What past experiences have made a difference in me being able to cope with and overcome challenges, like the pandemic?
    How can I use these experiences and my knowledge to reach younger people to help them retain hope, regardless of what happens?

Peer support programming could start with older adults and then evolve into multi-generational programming via letters, online video chats, in-person chats, and more.


Peer support programming can also provide opportunities for individuals with disabilities – including older adults – to find and share their voices in advocacy efforts and to network. By doing so, they can be empowered, empower others and make a difference. This type of programming could blend education, writing-related opportunities and presentation experiences.

As far as education and development of skills, peers would come to better understand what advocacy means and what types of actions are advocacy-oriented, even by taking small – but powerful – steps. For example, writers could learn about major issues facing the mental health system or disability service network. Learning how to frame letters to the editor of local newspapers or politicians is one form of advocacy. Peers interested in advocacy could learn how to write and speak persuasively in this way. By doing so, they can reveal adeptness at addressing popular views but challenging the status quo, and presenting outside-of-the-box ideas in efforts to advocate for change. Team-building training can also enhance collaborative efforts when engaging in these kinds of advocacy efforts.

Personal stories can also lead some people to develop public speaking skills by highlighting what is needed to improve services and to empower the disabled. By sharing in front of a small and supportive audience, peers can receive feedback, build their skills, and become powerful advocates. This could lead to speaking to larger groups, at virtual conferences, and at other forums where disabled individuals (including older adults), professionals, and advocates are among attendants.


In closing, peer support promotes recovery and overall well-being, helps to build social connections and avoid isolation, reduces stress and provides empowerment. Creative programming and community projects can be informative and provide meaning and purpose to participants. Helping older adults with disabilities develop their legacy writing and storytelling skills can empower them, promote emotional well-being and make a major difference in the lives of others, including younger adults and children. Advocacy efforts are empowering, empower others and lay the groundwork for reducing stigma. Let’s embrace peer support to promote well-being, to ensure that individuals maintain a sense of meaning and purpose, and to maximize resilience.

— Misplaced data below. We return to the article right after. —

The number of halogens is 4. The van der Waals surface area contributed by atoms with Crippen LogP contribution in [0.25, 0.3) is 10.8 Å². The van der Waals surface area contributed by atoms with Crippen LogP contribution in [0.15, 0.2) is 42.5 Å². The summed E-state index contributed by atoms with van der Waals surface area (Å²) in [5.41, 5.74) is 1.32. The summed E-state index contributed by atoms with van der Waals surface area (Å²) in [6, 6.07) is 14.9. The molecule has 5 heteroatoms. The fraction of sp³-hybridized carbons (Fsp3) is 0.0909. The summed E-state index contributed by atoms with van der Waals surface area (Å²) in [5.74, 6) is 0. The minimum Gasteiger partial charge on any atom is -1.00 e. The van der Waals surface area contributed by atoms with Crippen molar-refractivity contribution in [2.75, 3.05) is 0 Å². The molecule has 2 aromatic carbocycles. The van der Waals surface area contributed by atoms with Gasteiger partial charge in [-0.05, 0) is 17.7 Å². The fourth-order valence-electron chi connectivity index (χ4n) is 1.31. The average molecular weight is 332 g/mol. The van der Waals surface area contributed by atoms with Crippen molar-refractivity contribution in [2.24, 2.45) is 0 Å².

Diana Spore is an advocate for individuals facing mental health challenges and those who are living with dementia, a writer/editor, and a mental health consumer in recovery. Spore received her Master’s degree in Gerontological Studies from Miami University (Ohio), and earned a PhD in Human Development and Family Studies, with a concentration in aging, from Penn State. She completed postdoctoral training at Brown University. Spore’s areas of expertise include mental health and aging, mental health recovery and trauma-informed care, medication optimization, long-term care, caregiving, and psychotropic drug use and inappropriate drug use among older adults. She is a former Board member of the Mental Health and Recovery Board of Ashland County (Ohio; MHRB). She was Editor-of-Chief of TAPESTRY OF OUR LIVES, an anthology of works created by individuals in recovery, a project that was done under the auspices of the MHRB. Spore served as Project Lead for a “Writing for Recovery” initiative, MHRB, and engaged in all aspects of the project, which has resulted in sustained spin-off efforts. Diana Spore has expertise in creative writing, writing for recovery, journaling for caregivers, legacy writing, and advocacy writing.